4. the naming and evaluating of candidates for the office of abbot.

D 14.5. 1. For the election of tellers one ballot is taken; those (as many as may be needed) with the highest number of votes are elected.

D 14.5. 2. After they have been elected, the tellers take the prescribed oath to perform their functions conscientiously and to preserve secrecy if they come to know the vote of anyone, e.g., in obtaining the votes of the sick in the monastery.

D 14.6. 1. After the election of tellers, each elector may name by secret ballot two monks whom he considers best suited for the office of abbot, in order that their qualifications may be evaluated by the election chapter.

D 14.6. 2. If a monk who has been named in the balloting wishes to withdraw his name, he may state that, as of the moment, he would not accept the election and he may request that the electors do not vote for him. The electors, however, remain free to vote for him if they wish to do so.

D 14.6. 3. Beginning with the one most frequently named, each monk who has been named as a candidate will leave the room while his qualifications for the office of abbot are evaluated. After his evaluation has been completed, the monk is free to return for the evaluation of the others named.

D 14.6. 4. If there is anyone in the chapter, including the superior or the President, who is related to the monk being discussed by blood or marriage to the fourth degree (i.e., up to first cousins) inclusive, the relative will leave the meeting for the evaluation of that candidate. If the President must leave he is to appoint someone to preside during his temporary absence.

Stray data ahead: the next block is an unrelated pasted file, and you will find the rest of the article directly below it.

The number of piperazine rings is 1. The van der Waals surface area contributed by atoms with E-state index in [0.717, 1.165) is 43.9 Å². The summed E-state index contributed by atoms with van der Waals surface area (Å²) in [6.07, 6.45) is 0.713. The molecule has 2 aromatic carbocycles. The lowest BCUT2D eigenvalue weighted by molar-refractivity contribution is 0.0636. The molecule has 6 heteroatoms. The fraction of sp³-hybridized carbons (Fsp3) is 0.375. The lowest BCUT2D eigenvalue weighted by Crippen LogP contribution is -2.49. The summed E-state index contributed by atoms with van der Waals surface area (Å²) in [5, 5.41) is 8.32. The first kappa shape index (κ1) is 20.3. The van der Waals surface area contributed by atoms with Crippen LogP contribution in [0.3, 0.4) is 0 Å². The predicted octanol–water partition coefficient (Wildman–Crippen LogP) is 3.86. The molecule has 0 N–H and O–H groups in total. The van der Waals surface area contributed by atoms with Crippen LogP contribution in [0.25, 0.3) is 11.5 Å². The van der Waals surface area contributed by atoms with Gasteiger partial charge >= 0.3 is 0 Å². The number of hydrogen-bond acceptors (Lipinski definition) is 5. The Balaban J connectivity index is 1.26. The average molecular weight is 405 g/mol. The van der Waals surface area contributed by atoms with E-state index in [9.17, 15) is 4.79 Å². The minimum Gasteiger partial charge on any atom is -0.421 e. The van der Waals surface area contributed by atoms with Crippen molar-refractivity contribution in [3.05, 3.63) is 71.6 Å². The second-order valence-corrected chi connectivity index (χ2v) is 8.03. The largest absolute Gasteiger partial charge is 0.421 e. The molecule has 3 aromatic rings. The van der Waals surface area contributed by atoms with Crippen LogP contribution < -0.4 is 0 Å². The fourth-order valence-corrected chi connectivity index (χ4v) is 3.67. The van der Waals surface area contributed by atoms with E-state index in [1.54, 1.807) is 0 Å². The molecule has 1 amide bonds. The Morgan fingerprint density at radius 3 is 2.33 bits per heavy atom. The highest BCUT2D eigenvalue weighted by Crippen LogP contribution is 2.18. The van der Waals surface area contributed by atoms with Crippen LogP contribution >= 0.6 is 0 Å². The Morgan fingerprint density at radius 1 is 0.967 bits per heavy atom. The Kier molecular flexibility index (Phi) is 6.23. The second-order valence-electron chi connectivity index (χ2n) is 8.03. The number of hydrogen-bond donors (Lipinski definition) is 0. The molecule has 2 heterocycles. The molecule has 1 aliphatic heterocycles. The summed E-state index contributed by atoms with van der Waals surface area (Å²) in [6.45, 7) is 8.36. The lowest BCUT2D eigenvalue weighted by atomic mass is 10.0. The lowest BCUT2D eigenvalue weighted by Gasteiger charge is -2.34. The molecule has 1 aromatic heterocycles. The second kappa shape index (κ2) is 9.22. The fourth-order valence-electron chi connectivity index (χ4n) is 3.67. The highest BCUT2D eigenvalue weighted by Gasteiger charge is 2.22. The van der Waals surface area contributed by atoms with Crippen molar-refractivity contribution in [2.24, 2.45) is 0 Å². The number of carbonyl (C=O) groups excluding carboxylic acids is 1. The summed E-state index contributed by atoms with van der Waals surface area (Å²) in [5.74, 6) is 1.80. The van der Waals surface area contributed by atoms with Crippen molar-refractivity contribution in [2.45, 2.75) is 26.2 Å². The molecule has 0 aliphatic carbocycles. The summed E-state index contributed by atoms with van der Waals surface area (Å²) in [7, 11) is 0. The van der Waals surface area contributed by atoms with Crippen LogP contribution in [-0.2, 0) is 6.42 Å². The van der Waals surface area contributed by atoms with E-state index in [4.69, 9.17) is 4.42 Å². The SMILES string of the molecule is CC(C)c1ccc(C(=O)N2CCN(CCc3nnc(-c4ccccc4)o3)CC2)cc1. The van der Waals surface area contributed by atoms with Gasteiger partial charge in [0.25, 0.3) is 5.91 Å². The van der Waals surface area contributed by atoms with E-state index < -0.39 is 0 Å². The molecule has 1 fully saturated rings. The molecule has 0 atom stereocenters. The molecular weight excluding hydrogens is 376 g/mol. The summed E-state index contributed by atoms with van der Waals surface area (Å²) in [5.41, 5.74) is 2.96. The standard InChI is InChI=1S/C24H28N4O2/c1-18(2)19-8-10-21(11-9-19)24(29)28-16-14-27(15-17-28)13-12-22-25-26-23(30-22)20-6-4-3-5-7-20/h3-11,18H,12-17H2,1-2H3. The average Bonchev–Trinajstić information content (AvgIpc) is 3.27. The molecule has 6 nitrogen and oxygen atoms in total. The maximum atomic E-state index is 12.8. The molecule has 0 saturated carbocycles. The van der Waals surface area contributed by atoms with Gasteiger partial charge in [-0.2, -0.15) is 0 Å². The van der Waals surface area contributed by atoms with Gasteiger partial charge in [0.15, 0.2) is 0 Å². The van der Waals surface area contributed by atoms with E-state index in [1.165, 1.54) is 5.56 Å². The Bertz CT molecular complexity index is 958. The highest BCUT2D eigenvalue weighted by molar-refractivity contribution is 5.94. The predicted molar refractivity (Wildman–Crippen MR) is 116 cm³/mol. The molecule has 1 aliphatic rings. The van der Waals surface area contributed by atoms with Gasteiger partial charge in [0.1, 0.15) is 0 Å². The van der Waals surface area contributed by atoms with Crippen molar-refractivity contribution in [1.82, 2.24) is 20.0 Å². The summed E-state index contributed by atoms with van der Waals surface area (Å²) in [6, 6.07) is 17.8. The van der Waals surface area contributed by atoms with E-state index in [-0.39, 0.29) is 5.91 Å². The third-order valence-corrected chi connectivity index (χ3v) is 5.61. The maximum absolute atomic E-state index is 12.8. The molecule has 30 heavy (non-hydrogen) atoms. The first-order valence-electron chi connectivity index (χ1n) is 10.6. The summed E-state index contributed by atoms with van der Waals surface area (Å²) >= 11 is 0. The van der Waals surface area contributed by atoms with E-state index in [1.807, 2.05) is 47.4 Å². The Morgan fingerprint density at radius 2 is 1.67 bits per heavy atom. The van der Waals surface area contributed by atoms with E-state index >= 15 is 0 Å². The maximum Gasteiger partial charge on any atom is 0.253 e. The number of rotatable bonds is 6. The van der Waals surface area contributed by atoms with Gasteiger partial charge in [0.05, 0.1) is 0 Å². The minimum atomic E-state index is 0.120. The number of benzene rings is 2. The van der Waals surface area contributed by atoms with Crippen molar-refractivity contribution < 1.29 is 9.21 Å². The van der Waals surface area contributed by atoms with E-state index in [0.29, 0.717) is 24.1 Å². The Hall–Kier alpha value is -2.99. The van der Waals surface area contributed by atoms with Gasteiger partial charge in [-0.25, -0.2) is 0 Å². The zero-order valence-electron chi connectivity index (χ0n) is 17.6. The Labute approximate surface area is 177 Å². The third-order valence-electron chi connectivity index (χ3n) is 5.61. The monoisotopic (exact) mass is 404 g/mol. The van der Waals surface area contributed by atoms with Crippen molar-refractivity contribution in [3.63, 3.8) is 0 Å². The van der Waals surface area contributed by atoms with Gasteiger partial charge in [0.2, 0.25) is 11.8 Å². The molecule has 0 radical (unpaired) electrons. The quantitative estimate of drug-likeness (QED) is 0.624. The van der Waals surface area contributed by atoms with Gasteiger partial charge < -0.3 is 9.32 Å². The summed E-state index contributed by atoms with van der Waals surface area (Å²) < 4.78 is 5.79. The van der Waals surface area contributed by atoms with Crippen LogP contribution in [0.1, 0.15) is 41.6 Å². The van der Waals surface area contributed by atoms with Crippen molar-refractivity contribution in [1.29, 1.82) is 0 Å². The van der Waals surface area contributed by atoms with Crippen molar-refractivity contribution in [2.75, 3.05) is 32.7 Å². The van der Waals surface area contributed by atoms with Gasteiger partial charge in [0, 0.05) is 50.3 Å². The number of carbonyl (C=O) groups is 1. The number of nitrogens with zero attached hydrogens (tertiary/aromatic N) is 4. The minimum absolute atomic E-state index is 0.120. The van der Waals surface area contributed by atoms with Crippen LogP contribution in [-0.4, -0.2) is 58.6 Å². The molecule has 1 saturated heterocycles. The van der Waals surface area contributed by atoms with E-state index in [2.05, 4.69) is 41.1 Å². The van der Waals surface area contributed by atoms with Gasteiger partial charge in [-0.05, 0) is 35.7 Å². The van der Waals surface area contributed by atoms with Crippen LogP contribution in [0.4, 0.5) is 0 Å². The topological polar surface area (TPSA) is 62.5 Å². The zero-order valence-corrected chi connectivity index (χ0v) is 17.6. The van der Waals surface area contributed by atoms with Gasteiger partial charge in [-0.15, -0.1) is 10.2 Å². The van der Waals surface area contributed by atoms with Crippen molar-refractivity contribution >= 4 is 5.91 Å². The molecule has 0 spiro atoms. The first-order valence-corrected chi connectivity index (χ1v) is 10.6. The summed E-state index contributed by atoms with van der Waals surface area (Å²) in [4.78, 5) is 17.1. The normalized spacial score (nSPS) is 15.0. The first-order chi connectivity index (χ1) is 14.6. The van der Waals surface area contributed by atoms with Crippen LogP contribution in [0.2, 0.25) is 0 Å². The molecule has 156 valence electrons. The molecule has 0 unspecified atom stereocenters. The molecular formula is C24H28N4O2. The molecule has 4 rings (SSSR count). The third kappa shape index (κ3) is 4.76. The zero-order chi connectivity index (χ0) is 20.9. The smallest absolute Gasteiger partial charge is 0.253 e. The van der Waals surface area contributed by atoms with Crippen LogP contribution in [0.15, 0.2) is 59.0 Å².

D 14.6. 5. In an election that follows the resignation of an abbot, the abbot who resigned will absent himself from the entire evaluation process.

D 14.6. 6. The President may determine, in consultation with the electors, whether every monk named should be evaluated, or only those who have been named a specified number of times. Even if a minimum number has been set, the electors remain free to vote for candidates who have not been evaluated. Prior to the election ballot, the President will state that, if someone not evaluated draws a specified number of votes, he will stop the balloting and ask the chapter to evaluate that candidate.

D 14.7. An elector who has definite knowledge of something of a serious moral or canonical nature that is not publicly known and that he judges in conscience makes the monk unfit for the office of abbot, must inform the President privately. If he judges the information well founded, the President, respecting the right to self-defense on the part of the candidate concerned, must speak with him privately. If he is convinced in conscience that the candidate is unworthy, he must state that, if the candidate is elected, he will not confirm the election.

D 14.8. In order to allow sufficient time for prayer and reflection, the balloting for candidates for the office of abbot is not to begin until several hours have elapsed after the close of the evaluation.

D 14.9. 1. To be valid a vote must be free, secret, certain, absolute, and determinate (CIC 172.1).

D 14.9. 2. Any condition attached to a vote prior to the election is to be considered as not having been attached (CIC 172.2).